In this blog we will discuss how you can tell your therapist something hard and difficult.
We will also discuss some other things that you should tell your therapist as well as how you can get the most out of therapy.
How to tell your therapist something hard?
If you have been wondering whether you should tell your therapist something hard and difficult, the best thing you can do is to be straightforward and share it.
Here are a few steps you can take:
Book a session with them and when you are settled with them, you can take your time to lead the session into the conversation.
Acknowledge the discomfort
You can start by telling your therapist about what is troubling you and letting them know that you haven’t been talking about something that you feel you should be, and that you’re having trouble doing so.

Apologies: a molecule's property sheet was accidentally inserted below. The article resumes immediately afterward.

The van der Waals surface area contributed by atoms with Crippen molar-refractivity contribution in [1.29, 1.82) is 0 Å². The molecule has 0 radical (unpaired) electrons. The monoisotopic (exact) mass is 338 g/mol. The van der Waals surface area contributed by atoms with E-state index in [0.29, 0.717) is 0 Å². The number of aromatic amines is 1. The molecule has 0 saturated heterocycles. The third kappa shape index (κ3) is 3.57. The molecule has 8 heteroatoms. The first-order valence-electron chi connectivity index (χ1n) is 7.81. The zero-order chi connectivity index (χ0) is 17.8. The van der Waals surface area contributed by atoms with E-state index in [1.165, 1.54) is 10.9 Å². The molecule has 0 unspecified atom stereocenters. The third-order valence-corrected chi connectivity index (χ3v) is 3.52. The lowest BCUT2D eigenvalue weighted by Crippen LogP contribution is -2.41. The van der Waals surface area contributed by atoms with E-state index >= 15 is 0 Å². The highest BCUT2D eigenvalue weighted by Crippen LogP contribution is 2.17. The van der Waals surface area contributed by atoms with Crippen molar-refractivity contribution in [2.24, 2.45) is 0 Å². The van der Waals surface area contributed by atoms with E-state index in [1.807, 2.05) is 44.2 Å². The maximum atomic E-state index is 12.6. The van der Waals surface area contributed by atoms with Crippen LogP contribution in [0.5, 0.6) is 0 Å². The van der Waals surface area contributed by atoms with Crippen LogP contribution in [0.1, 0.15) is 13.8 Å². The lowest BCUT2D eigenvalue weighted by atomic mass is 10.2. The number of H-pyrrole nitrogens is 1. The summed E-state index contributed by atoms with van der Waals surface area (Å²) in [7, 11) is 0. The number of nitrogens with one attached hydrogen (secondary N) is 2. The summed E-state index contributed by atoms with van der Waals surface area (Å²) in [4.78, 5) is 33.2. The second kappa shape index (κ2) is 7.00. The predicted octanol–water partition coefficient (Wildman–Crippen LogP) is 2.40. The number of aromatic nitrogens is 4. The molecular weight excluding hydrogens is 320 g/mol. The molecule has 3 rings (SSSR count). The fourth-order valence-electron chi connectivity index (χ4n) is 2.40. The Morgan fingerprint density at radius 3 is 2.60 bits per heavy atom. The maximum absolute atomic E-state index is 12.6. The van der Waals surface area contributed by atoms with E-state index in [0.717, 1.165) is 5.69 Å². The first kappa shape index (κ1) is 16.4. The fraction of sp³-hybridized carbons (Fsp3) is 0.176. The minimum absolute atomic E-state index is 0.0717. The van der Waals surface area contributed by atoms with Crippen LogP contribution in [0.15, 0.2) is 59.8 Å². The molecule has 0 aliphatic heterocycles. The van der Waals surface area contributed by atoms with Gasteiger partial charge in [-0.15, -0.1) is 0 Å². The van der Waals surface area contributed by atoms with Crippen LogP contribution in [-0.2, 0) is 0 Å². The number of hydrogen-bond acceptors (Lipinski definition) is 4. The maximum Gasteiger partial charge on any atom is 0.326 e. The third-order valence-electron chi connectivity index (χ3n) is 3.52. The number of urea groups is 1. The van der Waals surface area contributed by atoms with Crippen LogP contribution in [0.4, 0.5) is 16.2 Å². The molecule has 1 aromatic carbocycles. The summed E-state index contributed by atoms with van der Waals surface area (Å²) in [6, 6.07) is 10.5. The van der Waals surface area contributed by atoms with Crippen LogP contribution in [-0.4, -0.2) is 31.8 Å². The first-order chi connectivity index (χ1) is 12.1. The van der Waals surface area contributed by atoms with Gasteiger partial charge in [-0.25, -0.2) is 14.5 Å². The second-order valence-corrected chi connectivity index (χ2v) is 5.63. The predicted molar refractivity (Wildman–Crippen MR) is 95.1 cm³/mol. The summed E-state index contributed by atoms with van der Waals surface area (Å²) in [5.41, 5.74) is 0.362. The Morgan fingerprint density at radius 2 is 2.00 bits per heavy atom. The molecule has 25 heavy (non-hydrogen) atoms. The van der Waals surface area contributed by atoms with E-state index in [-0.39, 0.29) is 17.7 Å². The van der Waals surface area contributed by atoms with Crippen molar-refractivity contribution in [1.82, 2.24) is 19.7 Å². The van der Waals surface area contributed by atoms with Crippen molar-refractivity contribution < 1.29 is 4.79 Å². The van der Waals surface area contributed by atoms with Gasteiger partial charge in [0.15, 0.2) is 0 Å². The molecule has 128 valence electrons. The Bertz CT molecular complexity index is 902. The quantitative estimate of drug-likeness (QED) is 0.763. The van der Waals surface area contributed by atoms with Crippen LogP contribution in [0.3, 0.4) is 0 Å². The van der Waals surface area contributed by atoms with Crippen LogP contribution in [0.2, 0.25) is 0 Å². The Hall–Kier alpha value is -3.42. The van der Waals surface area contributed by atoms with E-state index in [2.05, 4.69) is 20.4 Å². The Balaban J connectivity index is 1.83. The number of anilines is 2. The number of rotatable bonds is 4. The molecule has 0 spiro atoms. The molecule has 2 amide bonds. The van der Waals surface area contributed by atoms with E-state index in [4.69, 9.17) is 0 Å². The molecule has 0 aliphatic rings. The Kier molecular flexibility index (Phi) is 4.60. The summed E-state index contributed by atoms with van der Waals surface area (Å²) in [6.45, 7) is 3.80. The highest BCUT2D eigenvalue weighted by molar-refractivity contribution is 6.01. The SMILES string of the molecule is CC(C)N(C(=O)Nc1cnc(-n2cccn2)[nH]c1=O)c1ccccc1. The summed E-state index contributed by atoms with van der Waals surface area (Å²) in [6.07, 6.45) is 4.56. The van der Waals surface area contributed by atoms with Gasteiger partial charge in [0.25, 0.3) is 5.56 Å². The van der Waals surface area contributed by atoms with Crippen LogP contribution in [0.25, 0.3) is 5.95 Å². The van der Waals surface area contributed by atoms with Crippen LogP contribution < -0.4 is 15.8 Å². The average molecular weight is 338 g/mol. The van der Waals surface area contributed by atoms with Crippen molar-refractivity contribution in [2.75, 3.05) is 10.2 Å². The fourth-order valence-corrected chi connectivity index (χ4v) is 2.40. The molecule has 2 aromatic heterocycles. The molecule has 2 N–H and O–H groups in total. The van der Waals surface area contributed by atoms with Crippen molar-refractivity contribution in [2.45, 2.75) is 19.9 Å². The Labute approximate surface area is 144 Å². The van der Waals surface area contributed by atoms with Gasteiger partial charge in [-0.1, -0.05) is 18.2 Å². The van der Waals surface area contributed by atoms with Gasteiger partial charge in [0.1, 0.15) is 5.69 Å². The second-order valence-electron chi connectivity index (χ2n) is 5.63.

Acknowledging that it is hard for you to share can also be a crucial piece of information for you and your therapist that needs to be worked on.
By doing this, you and your therapsit opens up the space to discuss what is troubling you and holding you back which can be easier than talking about the issue.
Deal with the fear of judgement
You have to understand that your therapists have been trained for this and they are there to help you and support you.
If you are afraid of being judged or leaving your therapist in shock, any ethicalk therapist will not let this piece of information deter them away from how they see you and how they work with you.
Discussing with your therapist the fears that you have can be a great place to start.
Understand the benefits of open disclosure
Whatever you might have to say, no matter how difficult, hard, ugly, and shocking, understand that your therapist might have dealt with similar clients before and they are not fazed by it.
Instead, open disclosure of what is difficult for you is what they appreciate and like to get from clients if they are to help their clients work on themselves.